God’s call leads Kingsport couple to Denver’s urban core
DENVER — Derick Sherfey answered the phone in his Denver home in March 2020. A local Denver public school principal was on the line.
The COVID-19 quarantine was just starting and the principal and his team were concerned about the large number of students receiving free and reduced lunches. With schools closed, Sherfey recalls, the team was afraid these children might not eat.
The principal told Sherfey he held a Zoom call with his team to discuss the issue. During the call, one of his team members unmuted to ask, “What about those annoying Christians who won’t leave us alone? Could they help us?”
After discussing it further, the principal agreed to reach out to Sherfey, the pastor of The Oaks Church, a church plant sponsored by the Send Network of the North American Mission Board.
“Will you help us?” the principal asked.
Sherfey laughs at the memory but considers that conversation a pivotal moment in the genesis of the Send Relief Ministry Center in downtown Denver.
Within two weeks of that call, a network of churches and individuals in the Denver area mobilized.
The network collected food, packed it into boxes and delivered it to families every Sunday, feeding approximately 1,500 refugee children and their families during the height of the pandemic.
“We had been praying for a way in,” says Sherfey, who in addition to pastoring The Oaks also serves as director of the Denver Send Relief Ministry Center. “God used the (COVID-19) crisis to catalyze a movement of compassion.”
Sherfey, his wife, Cayla, and their two children have served with NAMB in the Denver area since 2018. The Sherfeys are native Tennesseans who grew up in Kingsport. Tri-Cities Baptist Church, where Cayla grew up and Derick served on staff, is their sending church. An encounter with the Lord eventually led them to Denver.
During a short-term mission trip in Southeast Asia in 2015, Sherfey was reading Isaiah 61 when “God broke my heart,” he says. As he read, Sherfey says he “fell in love with Jesus” in a new way as he saw “God’s heart for the global church.”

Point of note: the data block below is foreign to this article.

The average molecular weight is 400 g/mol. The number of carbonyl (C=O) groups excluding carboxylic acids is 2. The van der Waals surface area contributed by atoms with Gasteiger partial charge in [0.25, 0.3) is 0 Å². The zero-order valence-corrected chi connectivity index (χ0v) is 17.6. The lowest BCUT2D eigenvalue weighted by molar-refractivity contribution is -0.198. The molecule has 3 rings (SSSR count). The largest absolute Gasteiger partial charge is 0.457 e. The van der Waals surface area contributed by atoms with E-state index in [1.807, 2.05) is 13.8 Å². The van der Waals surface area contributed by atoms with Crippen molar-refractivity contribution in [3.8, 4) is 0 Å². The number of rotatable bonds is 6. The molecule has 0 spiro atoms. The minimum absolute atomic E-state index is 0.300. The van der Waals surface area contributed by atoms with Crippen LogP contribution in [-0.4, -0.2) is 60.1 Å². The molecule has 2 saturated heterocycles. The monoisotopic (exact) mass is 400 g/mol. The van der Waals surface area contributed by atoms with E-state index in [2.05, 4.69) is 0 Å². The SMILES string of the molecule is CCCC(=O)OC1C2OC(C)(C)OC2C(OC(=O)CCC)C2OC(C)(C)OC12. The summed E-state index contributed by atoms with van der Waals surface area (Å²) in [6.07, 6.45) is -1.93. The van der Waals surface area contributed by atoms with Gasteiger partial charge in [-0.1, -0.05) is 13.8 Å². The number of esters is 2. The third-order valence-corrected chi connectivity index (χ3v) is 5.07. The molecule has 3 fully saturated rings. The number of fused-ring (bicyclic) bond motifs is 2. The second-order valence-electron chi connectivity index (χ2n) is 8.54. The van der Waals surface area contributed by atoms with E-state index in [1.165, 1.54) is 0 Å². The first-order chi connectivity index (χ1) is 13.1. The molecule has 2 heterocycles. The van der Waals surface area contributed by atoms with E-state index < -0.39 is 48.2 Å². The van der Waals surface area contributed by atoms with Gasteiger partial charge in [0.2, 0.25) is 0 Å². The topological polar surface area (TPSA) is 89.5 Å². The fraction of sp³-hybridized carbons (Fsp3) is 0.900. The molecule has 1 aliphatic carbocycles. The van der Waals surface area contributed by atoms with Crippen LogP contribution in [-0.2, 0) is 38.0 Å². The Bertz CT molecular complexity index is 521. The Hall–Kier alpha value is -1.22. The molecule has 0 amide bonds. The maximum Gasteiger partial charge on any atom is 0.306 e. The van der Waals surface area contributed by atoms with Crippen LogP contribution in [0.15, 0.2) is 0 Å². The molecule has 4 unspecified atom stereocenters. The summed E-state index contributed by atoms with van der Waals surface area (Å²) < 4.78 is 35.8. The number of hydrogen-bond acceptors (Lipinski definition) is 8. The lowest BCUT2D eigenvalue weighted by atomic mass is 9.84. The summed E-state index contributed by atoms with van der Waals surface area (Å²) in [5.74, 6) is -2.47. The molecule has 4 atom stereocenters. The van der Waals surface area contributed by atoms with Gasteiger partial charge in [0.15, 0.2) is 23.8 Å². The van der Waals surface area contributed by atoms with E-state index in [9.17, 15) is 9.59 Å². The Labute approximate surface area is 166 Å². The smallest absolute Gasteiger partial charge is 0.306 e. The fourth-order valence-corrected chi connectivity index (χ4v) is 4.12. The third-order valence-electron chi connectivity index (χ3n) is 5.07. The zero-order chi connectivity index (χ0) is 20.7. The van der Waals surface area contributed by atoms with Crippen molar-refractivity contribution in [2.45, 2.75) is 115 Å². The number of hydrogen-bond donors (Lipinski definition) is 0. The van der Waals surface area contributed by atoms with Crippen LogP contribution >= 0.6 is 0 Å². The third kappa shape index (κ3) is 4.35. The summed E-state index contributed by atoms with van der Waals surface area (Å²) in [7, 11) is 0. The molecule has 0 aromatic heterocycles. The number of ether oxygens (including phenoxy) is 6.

That encounter set the couple on a missions trajectory, Sherfey says. They thought they would go overseas, but when the Lord very clearly shut that door, Derick and Cayla began praying through strategic focus areas within the Send Network.
“God said Denver,” Sherfey says. “After a vision trip, we knew Denver was home.”
The Sherfeys spent a “year of prayer” with the Sojourn Church in Louisville, Ky., before moving to Denver. Once they arrived in the city, they spent another year in residency with the Summit Church Denver, a church plant of the Summit Church led by J.D. Greear in Raleigh, N.C.
With these two years of training completed, the couple started simply: They mapped a three-mile circle around their home and assumed what Sherfey describes as “spiritual and social responsibility” for the people living in that three-mile circle. Within that circle the Sherfeys found young families, refugees and college students.
“Our home is located in a pocket where the urban core, college students and the peoples of the world coalesce,” Sherfey said.
“There are tons of young families in the urban core. A mile or two to the east the people speak 65 languages and represent 50 different countries. In the other direction is the University of Denver, with lots of college students.”
Derick and Cayla began inviting their neighbors into their home, Sherfey says, and the church formed slowly — one disciple at a time. Then came the call in March 2020 from the Denver public school principal, which led Sherfey, with a network of Christians in the city, into the refugee areas.
This opportunity paved the way for the launches of NAMB’s Send Relief Ministry Center and later The Oaks.
The goal of Sherfey’s ministry is to provide access to a restored life to the people of Denver, he says. Restoration comes through relief work to meet immediate needs; relationships to combat the loneliness of urban life; personal development through care groups and jobs skills training; and equipping the Send Relief network of partner churches by providing opportunities to equip and coach short-term mission teams — both by receiving them to work in Denver and sending them to other areas of the U.S.
The Annie Armstrong Easter Offering is crucial to this work, Sherfey says.
“100 percent of this offering goes directly to people like me who are planting churches,” Sherfey says. “But the support we receive is more than financial. It also includes the system of care that happens through Send Network. From the assessment process to orientation to coaching, all of that is funded through Annie.
“We couldn’t do what we do without the national network the Southern Baptist Convention represents,” Sherfey says. “We really are better together.” B&R — The Week of Prayer for North American missions was held March 5-12. This year’s goal for the Annie Armstrong Easter Offering is $70 million.